Professional responsibility and psychological torture

Yesterday, Steven Miles gave a most interesting seminar here at UBC entitled “War on Terror Interrogations:  Lessons for Forensic Behavioural Clinicians”.  Dr. Miles is Professor of Medicine and Bioethics at the University of Minnesota Medical School, and former President of the American Society of Bioethics and Humanities.  The talk was based upon his most recent book Oath Betrayed: America’s Torture Doctors which examines military medicine in the war on terror prisons.

In his seminar, Dr. Miles reviewed a small subset of the many documents that he has compiled on the role that psychologists and psychiatrists have played in the interrogation and torture of prisoners initially at Guantanamo but, via a kind of social and legal ripple effect, in Iraq and Afghanistan as well.  He also reprised comments from his 2007 AJOB article which said, in part,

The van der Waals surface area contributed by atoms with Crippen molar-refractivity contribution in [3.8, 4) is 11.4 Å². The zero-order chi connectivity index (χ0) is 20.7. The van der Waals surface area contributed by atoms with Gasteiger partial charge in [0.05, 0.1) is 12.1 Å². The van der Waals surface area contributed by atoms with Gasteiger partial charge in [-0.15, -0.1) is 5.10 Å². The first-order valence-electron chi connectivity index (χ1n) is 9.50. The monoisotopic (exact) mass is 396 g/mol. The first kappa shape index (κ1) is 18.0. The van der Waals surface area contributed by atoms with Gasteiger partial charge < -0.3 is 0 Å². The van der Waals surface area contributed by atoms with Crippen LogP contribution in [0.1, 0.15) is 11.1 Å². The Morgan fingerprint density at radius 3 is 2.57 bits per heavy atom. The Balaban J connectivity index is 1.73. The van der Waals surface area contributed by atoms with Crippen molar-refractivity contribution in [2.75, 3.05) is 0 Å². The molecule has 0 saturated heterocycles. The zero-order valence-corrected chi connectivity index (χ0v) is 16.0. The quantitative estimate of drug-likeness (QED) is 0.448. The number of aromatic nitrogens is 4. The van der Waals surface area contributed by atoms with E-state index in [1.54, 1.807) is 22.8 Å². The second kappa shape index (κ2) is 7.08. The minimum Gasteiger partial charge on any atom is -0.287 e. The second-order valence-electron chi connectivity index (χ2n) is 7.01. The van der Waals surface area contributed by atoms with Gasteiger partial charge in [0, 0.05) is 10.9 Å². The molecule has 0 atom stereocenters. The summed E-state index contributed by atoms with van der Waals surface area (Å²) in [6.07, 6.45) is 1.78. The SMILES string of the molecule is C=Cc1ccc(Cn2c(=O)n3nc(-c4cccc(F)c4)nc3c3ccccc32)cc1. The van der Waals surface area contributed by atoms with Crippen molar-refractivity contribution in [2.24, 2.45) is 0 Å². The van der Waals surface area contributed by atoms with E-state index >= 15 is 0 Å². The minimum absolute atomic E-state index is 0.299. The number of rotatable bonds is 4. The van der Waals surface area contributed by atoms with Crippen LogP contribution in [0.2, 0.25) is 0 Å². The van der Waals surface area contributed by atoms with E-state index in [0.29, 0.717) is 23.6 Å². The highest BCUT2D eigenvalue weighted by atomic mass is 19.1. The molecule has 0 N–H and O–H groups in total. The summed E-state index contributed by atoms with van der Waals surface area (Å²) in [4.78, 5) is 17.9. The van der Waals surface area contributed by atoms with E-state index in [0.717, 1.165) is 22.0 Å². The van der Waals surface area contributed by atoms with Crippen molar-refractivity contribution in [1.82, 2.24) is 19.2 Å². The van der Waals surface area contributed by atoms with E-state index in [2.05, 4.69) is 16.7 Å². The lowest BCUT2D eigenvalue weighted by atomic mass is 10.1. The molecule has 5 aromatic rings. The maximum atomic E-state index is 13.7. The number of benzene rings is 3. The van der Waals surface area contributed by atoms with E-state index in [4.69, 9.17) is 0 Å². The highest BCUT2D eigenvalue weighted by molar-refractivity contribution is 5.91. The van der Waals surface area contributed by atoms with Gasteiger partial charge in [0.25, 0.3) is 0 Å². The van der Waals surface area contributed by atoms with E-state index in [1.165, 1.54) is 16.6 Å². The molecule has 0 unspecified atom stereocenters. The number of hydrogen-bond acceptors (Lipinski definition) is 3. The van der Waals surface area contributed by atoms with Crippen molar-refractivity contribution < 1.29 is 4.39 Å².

“In response to public outcry against clinical participation in coercive interrogations at war on terror prisons, the American Medical Association and the American Psychiatric Association have endorsed more stringent codes for military clinicians who are asked to participate in interrogation (Table 1). The American Psychological Association (APA) has taken a different tack and allows psychologists to assist in military interrogations (APA 2006). Although it bars psychologists from assisting in torture or cruel, inhuman or degrading treatment, its restrictive definition of those terms follows the United States’ reservations to the United Nations’ Convention Against Torture (APA Council of Representatives 2006).”

It may come as no surprise that after these new codes emerged, the military disbanded the use of psychiatrists to oversee ‘enhanced interrogations’ but kept psychologists on board.

Link to Miles’ AJOB article

Link to Miles’ new book.

Image credit: ProPublica

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